Delaney & Bonnie– Accept No Substitutes (EKS-74039, 1969)

It’s ironic that the first words we hear on this record are, “We’ve got to get ourselves together/take some time and talk it over/we’ve got to get ourselves together/try to understand each other.”

By most accounts, the entire session was a hot mess, with everyone at each other’s throats and no shortage of screaming at one another.

At some point, each musician took their turn storming out of the studio. Dr. John wrote the track “When The Battle Is Over” and came in to teach the band how to play it- he also was kicking heroin at the time and was in full detox mode, sweating and shivering as he forced his way through the track.

Despite all that, something magical happened. Having a backing band that included Leon Russell, Jim Keltner, and Rita Coolidge (among others) surely helped. This record perfectly blends white soul, blues, and a good dose of kicks rocks. It’s raw, and my copy is a little rough around the edges- just like the music itself.

It’s an easy album to get into despite what it took to get it made.

Note: Bonnie & Delaney’s daughter Bekka, was Fleetwood Mac’s singer on Behind The Mask & Time along with her partner guitarist Billy Burnette

George Symonette & his Goombay Sextette, S/T (BR 34, 1961)

I am still on my Caribbean music kick, which fits the bill nicely. We’ve entered the “false spring” stage of winter up here, where it alternates between temps flirting with the ’50s and slush. It’s bleak, and some sunny rhythms go a long way toward making that tolerable.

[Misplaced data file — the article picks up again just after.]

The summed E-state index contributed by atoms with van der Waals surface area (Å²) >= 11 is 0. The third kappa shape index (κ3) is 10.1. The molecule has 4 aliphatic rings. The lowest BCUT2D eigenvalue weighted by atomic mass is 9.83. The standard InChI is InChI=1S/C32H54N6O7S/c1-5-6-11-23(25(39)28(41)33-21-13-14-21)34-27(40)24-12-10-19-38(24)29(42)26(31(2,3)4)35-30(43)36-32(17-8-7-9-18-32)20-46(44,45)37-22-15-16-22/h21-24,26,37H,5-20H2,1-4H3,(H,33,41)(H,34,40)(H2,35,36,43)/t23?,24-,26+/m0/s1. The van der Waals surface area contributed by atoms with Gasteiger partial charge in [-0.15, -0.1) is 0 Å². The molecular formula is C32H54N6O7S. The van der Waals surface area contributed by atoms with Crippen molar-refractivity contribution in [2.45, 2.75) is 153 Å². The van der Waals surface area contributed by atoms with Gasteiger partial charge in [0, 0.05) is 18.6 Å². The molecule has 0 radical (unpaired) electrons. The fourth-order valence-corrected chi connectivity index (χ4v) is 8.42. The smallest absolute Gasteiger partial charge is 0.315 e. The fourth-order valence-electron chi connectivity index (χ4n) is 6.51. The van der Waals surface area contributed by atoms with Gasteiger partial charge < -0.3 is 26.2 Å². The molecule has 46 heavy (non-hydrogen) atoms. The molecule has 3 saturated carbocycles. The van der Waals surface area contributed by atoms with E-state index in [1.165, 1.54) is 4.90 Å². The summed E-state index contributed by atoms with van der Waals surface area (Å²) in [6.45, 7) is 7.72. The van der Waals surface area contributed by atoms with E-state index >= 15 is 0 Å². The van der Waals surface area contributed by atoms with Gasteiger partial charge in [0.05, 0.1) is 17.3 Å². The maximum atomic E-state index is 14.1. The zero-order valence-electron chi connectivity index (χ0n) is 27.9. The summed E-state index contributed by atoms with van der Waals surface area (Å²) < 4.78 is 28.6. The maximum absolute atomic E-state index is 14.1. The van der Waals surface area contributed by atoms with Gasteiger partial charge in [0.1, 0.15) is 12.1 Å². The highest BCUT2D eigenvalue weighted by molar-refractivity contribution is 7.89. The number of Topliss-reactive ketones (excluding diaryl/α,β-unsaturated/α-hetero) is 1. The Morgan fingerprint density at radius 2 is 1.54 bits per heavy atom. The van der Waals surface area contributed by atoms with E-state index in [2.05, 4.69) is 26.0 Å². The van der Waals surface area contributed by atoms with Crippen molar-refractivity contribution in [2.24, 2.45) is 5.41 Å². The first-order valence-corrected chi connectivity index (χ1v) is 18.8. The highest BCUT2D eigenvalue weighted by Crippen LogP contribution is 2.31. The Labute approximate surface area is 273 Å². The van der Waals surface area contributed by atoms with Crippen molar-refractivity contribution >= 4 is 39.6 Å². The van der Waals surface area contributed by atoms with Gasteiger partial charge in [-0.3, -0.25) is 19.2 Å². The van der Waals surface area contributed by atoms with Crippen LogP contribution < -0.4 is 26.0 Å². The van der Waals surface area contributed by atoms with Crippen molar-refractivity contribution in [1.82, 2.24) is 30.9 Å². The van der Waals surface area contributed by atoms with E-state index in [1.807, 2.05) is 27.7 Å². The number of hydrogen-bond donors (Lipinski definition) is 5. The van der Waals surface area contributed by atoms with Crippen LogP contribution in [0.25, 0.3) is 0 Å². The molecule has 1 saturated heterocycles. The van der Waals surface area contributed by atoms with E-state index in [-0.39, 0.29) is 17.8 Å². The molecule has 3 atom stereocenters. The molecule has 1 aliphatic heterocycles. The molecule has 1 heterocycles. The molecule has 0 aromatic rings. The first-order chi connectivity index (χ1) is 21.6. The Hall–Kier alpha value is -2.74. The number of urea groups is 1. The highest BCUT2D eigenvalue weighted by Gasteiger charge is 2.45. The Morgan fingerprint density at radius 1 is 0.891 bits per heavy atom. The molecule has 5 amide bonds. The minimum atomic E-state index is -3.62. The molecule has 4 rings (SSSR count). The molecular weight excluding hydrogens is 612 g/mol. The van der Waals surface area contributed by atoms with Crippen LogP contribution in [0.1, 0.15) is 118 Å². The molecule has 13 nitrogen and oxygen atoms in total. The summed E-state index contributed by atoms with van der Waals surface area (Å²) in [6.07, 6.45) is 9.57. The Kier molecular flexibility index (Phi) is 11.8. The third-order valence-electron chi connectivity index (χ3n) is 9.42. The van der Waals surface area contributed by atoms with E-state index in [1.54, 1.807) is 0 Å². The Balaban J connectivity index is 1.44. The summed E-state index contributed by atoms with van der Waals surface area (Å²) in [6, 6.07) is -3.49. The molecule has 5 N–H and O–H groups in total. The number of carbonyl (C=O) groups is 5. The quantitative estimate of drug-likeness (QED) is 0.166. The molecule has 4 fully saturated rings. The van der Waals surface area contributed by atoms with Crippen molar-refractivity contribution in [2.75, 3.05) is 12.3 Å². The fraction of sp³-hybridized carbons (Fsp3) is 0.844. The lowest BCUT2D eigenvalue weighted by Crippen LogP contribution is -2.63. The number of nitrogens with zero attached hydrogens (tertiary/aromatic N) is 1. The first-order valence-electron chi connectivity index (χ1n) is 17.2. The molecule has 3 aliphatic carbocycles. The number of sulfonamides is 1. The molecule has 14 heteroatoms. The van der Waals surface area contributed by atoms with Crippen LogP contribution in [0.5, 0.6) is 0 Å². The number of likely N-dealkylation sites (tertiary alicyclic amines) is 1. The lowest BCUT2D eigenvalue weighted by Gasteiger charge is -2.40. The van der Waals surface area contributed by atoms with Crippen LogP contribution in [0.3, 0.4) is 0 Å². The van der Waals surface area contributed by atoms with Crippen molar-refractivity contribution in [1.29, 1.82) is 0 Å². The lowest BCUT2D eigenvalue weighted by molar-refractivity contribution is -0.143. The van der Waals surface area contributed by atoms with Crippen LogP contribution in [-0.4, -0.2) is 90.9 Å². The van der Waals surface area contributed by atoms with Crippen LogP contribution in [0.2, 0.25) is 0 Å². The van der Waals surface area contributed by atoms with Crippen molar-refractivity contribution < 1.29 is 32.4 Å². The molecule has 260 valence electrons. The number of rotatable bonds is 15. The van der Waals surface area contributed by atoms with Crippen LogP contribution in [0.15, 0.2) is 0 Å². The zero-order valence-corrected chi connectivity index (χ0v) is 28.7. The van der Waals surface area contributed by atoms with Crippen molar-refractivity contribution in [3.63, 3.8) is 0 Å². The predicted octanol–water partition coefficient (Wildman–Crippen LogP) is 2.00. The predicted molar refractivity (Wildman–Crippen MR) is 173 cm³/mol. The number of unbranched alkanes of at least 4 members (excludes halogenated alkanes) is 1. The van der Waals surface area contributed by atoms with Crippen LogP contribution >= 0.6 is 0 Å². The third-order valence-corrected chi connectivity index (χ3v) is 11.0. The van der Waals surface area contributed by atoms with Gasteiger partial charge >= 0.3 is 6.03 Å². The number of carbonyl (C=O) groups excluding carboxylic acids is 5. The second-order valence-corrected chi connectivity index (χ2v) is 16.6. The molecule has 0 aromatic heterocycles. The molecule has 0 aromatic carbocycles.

Sidebar: One of my favorite things about some of these older records is the completely unpretentious nature of the liner notes, or in this case, the back cover:

The Dean of Bahamian Entertainers, Genial George Symonette finds it more convenient to sit sideways while accompanying himself at the piano. He plays and sings because he enjoys doing so and his natural humor and joi de vivre sparkle in his performance.

While formerly catering only to night club patrons George Symonette has now responded to the demands of a wider audience and is a familiar part of the Bay Street scene during the lunch hour as well as in the evening.

He is frequently accompanied by Berkeley “Peanuts” Taylor on Bongos and drums and the two entertainers have appeared together on several television programs, notably Today and Tonight.

The label advertised it as “Strong VG,” and at $4.99, it was a strong bet that I’d like this. And I did.

Pretenders- S/T (SRK0 6083, 1979)

Probably the one record on this list every reader had but me. I don’t know why it took me so long to find a copy of this. There are a bazillion of ’em out there, but somehow I could never find just the right one. Poor condition, too much money; some reason or another always managed to get in the way. Until now.

And what a record! From opener “Precious” to closer Mystery Achievement, there isn’t a skip in the lot.

So how about you? Found any good records lately? Have any thoughts on the ones I picked up? Share your thoughts in the comments!